King Quail Synoicus chinensis
Category A; Rare localised resident.
|Threat status||Brisbane status|
|IUCN Least Concern||eBird records 56|
|National Not listed||Atlas squares 10|
|Queensland Not listed||Reporting rate 0%|
A tiny, cryptic and incredibly shy species of quail, the King Quail is a very rare resident found widely across Brisbane. Birds are sexually dimorphic, with males being an unmistakeable blue and rich red underneath, while females are much more plainly-plumaged. Birds are gregarious, usually being found in small groups in Brisbane of up to half a dozen individuals. King Quail are incredibly rare in any habitat, but are most common in estuarine environments, typically rank grassy marshland.
A widely-distributed but steadfastly cryptic species, the King Quail (also known outside Australia as the Blue-Breasted or Asian Blue Quail) is a tiny species of bird found across Brisbane in rank grassland and swamps. Females and young birds are plainly-plumaged and can be difficult to separate from Brown Quail, but given good views, or in the presence of an adult male, are usually identifiable.
King Quail are moderately gregarious and are usually found in small family groups within Brisbane, with a high count of just 6 birds (Tranter 2018a) and an average of approximately 2 birds per reporting checklist. Counts of more than two birds are only currently known from two locations - Kholo Rd at Lake Manchester Rd (aka Jacky Winter Corner) and Kedron Brook Wetlands. Birds are present all year-round in Brisbane, and barring anomalies in July and August (following the discovery and twitching of the Kholo Rd birds) do not appear to exhibit any seasonal variation, although more data are probably needed to confirm this.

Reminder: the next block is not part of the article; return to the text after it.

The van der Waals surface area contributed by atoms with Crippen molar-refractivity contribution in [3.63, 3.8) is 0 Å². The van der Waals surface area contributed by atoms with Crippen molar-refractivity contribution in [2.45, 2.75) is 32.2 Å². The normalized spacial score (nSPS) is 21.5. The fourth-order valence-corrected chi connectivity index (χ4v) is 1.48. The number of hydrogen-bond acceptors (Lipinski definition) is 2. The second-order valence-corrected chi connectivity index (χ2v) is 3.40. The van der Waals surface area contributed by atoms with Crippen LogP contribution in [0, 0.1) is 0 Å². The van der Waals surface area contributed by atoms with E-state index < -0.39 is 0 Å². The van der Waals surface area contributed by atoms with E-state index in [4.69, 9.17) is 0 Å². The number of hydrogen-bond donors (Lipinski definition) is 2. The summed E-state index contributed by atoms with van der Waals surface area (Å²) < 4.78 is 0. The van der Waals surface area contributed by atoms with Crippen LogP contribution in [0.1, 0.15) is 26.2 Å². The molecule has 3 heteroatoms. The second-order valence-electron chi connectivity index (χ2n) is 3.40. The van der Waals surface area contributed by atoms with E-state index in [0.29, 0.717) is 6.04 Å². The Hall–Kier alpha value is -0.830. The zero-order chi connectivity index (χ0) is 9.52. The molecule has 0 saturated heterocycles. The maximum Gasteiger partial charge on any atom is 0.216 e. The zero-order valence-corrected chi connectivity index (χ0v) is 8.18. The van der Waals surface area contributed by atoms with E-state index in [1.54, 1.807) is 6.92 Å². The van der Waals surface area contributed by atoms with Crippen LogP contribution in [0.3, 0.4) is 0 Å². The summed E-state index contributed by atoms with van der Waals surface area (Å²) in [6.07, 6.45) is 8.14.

Although this species is quite reliant on a specific habitat, rank grassland, given that these habitats are not particularly threatened within Brisbane, this species is not major conservation concern. However, birds are cryptic and distinctly thin on the ground and so may be at risk of significant declines and local extinctions if specific habitats were to become unsuitable for them. It would be ideal to locate further sites where this species occurs around Brisbane and to more accurately determine the total population of this species in the region.
King Quail are moderately common in aviculture, and there is a (very) slight chance that any birds found in unusual locations or recently deceased may have been escapees. Most cage birds in Brisbane are believed to be of the nominate subspecies chinensis rather than the local victoriae, although the two are difficult to distinguish. Given this species’ highly nomadic nature the vast majority of birds are likely wild, although the possibility of escapees should not be discounted, especially if birds seem tame or have clear plumage mutations.
Distribution and Habitat
Despite their rare nature, King Quail are moderately widespread around Brisbane, being found at a number of scattered sites around the city. They are, however, only reliable at a couple of locations: the aforementioned Jacky Winter Corner, Kedron Brook Wetlands (where they appear to be intermittent), and perhaps Cabbage Tree Creek at Lake Manchester. Nevertheless, birds have been recorded from a large number of further sites around the city, including a handful of sites in the northern suburbs between Kedron Brook Wetlands and Lake Samsonvale (a known stronghold for this species beyond the border), perhaps suggesting a degree of movement between the two sites. More work is needed to verify this.